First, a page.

4 November 2019

The Tories must not rise to Labour’s ‘privatisation’ bait


Another day, another bit of overblown NHS rhetoric from Labour. This time it was John McDonnell telling Andrew Marr that his party would “get rid of all privatisation inside the NHS” (you can watch the clip here).

This is, of course, patently absurd. In a well-argued piece today City AM’s Christian May rightly points out that private companies – from GPs to hospices, elective surgery, cleaning and catering – are already integral to the NHS. And what about all the stuff the NHS buys from outside providers? As the always pithy Mark Littlewood asks (with just a hint of sarcasm): “Presumably, the NHS will be obliged to source their own paper from their own forests, milk their state-owned herd of cows and build their own computers?”

Leaving aside those arguments, the idea that the health service has been overrun by privatisation since the Conservatives got into government is, as I wrote for CapX last year, simply false. Equally, about a third of what the NHS does spend on outside providers goes not to the Evil Corporations of Labour’s fantasies, but voluntary organisations and local authorities.

For Tory MPs and canvassers, engaging on the detail of this kind of thing is tempting but probably counter-productive. No amount of tight argumentation or statistical evidence is going to stop Labour claiming the Tories want to shut down Our Precious NHS and sell it to the highest bidder. It’s a cultural meme as old as the NHS itself, with little connection to the reality of policymaking. Though if you are faced with that particular line of argument down the Dog and Duck, you could always remind your opposite number that, as our editor-in-chief Robert Colvile has noted: “The NHS has been in existence for 70 years, and the Conservatives have been in power for 43 of them: if they have a secret plan to privatise it, it’s not a very good one.”

Equally, calling McDonnell and Corbyn swivel-eyed ideologues, though undoubtedly true, is probably not going to be particularly helpful. Most voters do not regard a fully public NHS as a particularly extreme ideological position.

Trying to pick apart the detail also misses a crucial point. McDonnell’s ‘end privatisation’ schtick is not really a policy proposal, it’s election bait. Bait in both senses: it rouses Labour activists who see any private involvement in the NHS as evil profiteering. But more importantly, it goads the Tories to come out and fight on a battlefield where Labour feel they hold the high ground.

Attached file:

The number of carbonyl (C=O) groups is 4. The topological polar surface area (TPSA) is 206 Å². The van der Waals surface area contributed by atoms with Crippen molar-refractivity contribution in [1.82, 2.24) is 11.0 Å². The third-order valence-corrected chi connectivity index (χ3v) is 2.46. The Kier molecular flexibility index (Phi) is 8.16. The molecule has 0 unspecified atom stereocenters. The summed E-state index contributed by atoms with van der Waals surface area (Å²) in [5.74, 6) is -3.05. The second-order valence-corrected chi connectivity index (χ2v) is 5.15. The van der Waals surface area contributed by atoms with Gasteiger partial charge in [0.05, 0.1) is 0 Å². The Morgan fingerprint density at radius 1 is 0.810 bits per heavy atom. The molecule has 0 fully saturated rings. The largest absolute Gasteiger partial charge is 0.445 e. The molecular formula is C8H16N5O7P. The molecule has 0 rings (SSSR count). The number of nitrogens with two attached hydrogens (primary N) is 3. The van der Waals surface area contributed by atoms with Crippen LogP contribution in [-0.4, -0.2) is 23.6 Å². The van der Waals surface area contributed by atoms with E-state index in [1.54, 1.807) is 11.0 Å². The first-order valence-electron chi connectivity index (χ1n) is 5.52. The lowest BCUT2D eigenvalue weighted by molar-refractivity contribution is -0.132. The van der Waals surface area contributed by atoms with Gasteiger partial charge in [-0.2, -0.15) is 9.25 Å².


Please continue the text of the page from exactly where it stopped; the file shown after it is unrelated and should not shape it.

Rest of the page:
The same goes for Labour’s recent interest in billionaires; it’s cathartic for Labour supporters to attack rich bogemen, and it entices the Tories into defending them. ‘Look, see, there they go defending the interests of the elite…’.

What should the response be?

Simply ignoring Labour’s attack lines would be a bad idea. People are rightly concerned about healthcare, and Boris Johnson cannot simply leave his flank exposed, even if he would rather spend the election talking about his Brexit deal. Thankfully, the NHS has been front and centre of the Tory message since the party’s conference, along with more money for schools and police. Frankly, those who are concerned about this apparent expansion of the state can hold their nose if it means delivering the country from Jeremy Corbyn.

At the moment the Conservatives seem to me to have the right strategy, which is to simply repeat that the NHS is ‘Not For Sale’ and promise they will support the health service with extra cash. Another effective riposte might be that Labour will simply mire us in another year of faffing around with Brexit, meaning public services will not get the attention they deserve.

Though admittedly not a very high bar, the early signs are that the Tories will have a much better campaign than in 2017.

Above all they must avoid repeating the mistake of underestimating their opponents. When John McDonnell throws out lines about greedy billionaires and profiteering private companies, these are not just the ravings of a leftwing tubthumper, but carefully assembled boobytraps for his opponents – the Tories must avoid them at all costs.

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John Ashmore is Editor of CapX